If I’m citing a poem or quotation, what kind of dash precedes the author’s name?
For example:

This Business of Printing; which I am heartily tired of, and repent I e’er attempted.... 

—John Baskerville

Should this be an em dash, an en dash, or something else?
And should there be a space between the dash and the author’s name?

  • possible duplicate of When should I use an em-dash, an en-dash, and a hyphen? – FumbleFingers Feb 26 '12 at 21:13
  • Also asked at TeX: What kind of dash is used before a quote attribution? – Kenny LJ Feb 15 at 2:17
  • An excellent question! Might I comment that when using a horizontal ellipsis to denote excluded text, U+2026* (without a preceding non-breaking space in the case of a word cut off shortly). If for some reason the ‘…’ isn’t available, three full stops may be used (and depending on style guide: with or without spacing in between). Your quote should therefore be written as such: ‘This Business of Printing; which I am heartily tired of, and repent I e’er attempted …’ (This is unless—of course—this is how the author wrote it, though one can argue typographically for disregarding this.) *Alt+0133 – Canned Man Feb 26 at 11:10
  • Where are you "citing" it? Below a title? In a novel, on its own page? WHERE? – Lambie Apr 11 at 23:00
  • If such questions weren't matters of house style and personal taste, don't you think every college that still taught typography would recognise the same few choices and reasoning? – Robbie Goodwin Apr 13 at 13:54

10 Answers 10

Given these choices:

U+2010 ‭ ‐  HYPHEN
U+2011 ‭ ‑  NON-BREAKING HYPHEN
U+2012 ‭ ‒  FIGURE DASH
U+2013 ‭ –  EN DASH
U+2014 ‭ —  EM DASH
U+2015 ‭ ―  HORIZONTAL BAR
U+2212 ‭ −  MINUS SIGN
U+2E17 ‭ ⸗  DOUBLE OBLIQUE HYPHEN

The right answer is actually U+2015, whose alternate name is indeed “quotation dash”. Failing that, you are supposed to use U+2014. This is very common in Romance languages, BTW, using a quotation dash for speech quotes.

Note that even Bringhurst, who isn’t a fan of the long em dash, rightly says to use two of them for bibliographical entries. The recently released Unicode 6.1 has given us two more dashes to help with this:

U+2E3A ‭ ⸺  TWO-EM DASH
U+2E3B ‭ ⸻  THREE-EM DASH
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    In following wikipedia entry it has been explained that "quotation dash" is used instead of "quotation mark" before the quotation, but there is nothing about "quotation attribution": en.wikipedia.org/wiki/… – Ali Shakiba Jul 4 '12 at 19:43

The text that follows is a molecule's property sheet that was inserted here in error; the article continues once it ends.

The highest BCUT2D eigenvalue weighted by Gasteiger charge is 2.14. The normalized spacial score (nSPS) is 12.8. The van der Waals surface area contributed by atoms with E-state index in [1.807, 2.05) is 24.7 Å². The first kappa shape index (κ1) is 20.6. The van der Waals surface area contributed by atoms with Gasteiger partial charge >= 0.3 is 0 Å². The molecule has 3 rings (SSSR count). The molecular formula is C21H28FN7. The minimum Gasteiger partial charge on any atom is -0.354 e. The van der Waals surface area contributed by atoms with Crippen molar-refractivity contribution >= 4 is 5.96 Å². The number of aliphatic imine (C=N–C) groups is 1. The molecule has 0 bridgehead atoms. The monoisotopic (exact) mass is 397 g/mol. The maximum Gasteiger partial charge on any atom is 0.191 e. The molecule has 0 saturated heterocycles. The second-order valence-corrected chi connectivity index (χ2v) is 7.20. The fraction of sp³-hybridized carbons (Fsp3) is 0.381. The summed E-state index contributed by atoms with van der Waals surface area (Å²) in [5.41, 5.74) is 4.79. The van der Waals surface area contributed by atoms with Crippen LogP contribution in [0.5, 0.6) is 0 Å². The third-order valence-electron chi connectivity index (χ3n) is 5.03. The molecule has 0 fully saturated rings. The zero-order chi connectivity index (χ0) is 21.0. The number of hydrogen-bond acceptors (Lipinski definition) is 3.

• It seems to me that an argument could be made for an en dash—you're connecting the quote to its author. – inxilpro Jan 16 '15 at 22:57
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    @tchrist The article you link to says that the quotation dash is used in place of quotation marks, not to attribute quotes. – Mad Banners Jan 3 '17 at 9:04

I assume the style to which you are adhering, if any, does not prescribe a specific type of dash, and therefore this is a matter of personal preference and aesthetics. I would definitely not use an en-dash; I reserve en-dashes strictly for (usually numerical) ranges. Therefore, I would prefer to use an em-dash. I personally never put spaces around em-dashes—e.g., when using them to enclose a parenthetical phrase—so I would suggest not using a space.

You might get some more answers by cross-posting this question to https://tex.stackexchange.com/ (a StackExchange site dedicated to typesetting).

Edit: I am dismayed to report that it appears as if StackExchange uses an en-dash in comment signatures. This is a grievous error! We should all file bug reports! ;-)

  • 1
    Nice answer. Personally I differ in my use of spaces, but if there isn't a style guide specifying otherwise that's just a matter of taste. – user1579 Jun 7 '11 at 12:51
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    The spaces are a matter of taste. The reason why I don't use spaces is that many word processors and typesetting languages will often allow a line break between a word and a subsequent dash if there is a space in between, which I don't like. As long as one is consistent in the spacing throughout the document, though, it doesn't really matter. – ESultanik Jun 7 '11 at 14:07
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    You can use a NO-BREAK SPACE (U+00A0). – fumoboy007 Aug 23 '14 at 5:21
  • +fumoboy007 A very good suggestion, as this would assumably eliminate problems that might occur with text-searches and text-mining. – Canned Man Feb 26 at 11:14